Chief Saunders says the changing sources of firearms and how they’re circulated is a growing concern. “It’s going to be a whole new script, and it will be borderless when it comes to anyone that is motivated to access or use a part.”
Another growing source of illegal guns in Canada, according to police, is firearms that were originally bought legitimately through retailers.
“Fifty per cent of all handguns used in crime, that we’ve been able to trace, have been diverted from legal Canadian firearm owners,” the Canadian Association of Chiefs of Police says.
Some of these guns were stolen from their legitimate owners and resold. But others were bought legally by Canadians and then offered for sale illegally for a profit.
“Straw purchasing” is when a legal Canadian firearm licence-holder buys a gun and then sells it on the black market. Criminals try to remove the serial numbers to make them untraceable.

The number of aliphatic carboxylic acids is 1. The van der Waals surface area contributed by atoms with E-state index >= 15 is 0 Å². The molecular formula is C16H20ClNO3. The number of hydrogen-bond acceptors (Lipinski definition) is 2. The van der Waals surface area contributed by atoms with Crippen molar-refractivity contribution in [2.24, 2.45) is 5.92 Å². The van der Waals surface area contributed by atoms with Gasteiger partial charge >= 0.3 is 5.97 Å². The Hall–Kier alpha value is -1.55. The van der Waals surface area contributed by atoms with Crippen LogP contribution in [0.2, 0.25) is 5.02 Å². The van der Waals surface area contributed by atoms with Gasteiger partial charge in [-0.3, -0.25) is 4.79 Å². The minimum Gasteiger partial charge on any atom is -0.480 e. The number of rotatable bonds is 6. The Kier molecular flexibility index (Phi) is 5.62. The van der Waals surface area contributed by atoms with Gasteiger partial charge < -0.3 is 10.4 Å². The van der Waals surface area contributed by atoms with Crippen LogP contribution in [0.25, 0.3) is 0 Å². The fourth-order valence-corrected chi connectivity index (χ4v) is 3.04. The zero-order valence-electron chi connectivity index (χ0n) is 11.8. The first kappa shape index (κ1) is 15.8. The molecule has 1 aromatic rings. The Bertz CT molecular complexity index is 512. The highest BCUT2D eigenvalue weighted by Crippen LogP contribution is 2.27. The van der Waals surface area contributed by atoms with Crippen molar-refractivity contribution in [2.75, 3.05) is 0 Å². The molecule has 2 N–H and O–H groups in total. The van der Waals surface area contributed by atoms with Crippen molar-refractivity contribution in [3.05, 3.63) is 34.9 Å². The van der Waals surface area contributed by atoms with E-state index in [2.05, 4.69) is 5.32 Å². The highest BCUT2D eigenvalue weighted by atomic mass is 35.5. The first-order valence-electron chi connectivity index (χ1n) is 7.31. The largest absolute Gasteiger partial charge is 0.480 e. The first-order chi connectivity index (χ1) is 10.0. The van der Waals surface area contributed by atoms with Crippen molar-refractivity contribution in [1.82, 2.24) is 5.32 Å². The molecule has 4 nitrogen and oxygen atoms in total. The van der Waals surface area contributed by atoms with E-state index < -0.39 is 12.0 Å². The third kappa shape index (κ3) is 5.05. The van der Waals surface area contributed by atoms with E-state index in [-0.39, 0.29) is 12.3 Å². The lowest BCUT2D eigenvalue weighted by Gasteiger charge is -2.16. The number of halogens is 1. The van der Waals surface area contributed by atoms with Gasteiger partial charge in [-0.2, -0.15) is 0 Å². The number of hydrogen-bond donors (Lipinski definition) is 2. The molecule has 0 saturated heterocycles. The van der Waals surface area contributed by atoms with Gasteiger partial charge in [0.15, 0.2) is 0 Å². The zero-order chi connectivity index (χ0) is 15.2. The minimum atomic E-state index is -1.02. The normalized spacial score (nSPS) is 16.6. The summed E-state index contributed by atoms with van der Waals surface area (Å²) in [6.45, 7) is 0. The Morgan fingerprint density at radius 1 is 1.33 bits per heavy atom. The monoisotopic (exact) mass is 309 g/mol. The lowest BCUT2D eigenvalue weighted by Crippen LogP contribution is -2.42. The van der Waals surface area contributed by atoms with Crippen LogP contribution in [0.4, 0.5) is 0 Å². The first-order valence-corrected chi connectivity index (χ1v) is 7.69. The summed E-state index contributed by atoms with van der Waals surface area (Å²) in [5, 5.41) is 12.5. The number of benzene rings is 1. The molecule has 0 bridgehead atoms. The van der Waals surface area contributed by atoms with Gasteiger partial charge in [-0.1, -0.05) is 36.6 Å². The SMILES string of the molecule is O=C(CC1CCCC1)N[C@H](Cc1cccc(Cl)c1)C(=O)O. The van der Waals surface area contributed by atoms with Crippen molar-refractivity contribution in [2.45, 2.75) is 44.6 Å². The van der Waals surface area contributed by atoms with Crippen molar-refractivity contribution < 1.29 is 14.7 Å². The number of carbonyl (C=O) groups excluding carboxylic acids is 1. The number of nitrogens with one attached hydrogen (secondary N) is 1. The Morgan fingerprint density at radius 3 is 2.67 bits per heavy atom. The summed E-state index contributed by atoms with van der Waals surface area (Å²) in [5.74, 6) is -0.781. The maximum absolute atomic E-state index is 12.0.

“Those guns are now in the illegal market and being used as crime guns, typically,” Crowley says.
And it is happening across the country. Law enforcement officials refer to widely publicized cases of Canadians being convicted of selling legally purchased guns on the black market.
Among the more notable cases is Justin Green, a former philosophy student at the University of Toronto, who legally purchased 23 handguns over the course of 22 months starting in 2011, including as many as 15 from a single location, and then illegally resold them. That same year, Andrew Winchester purchased 47 handguns in the Greater Toronto Area over the course of six months, selling them on the illegal market for as much as $100,000.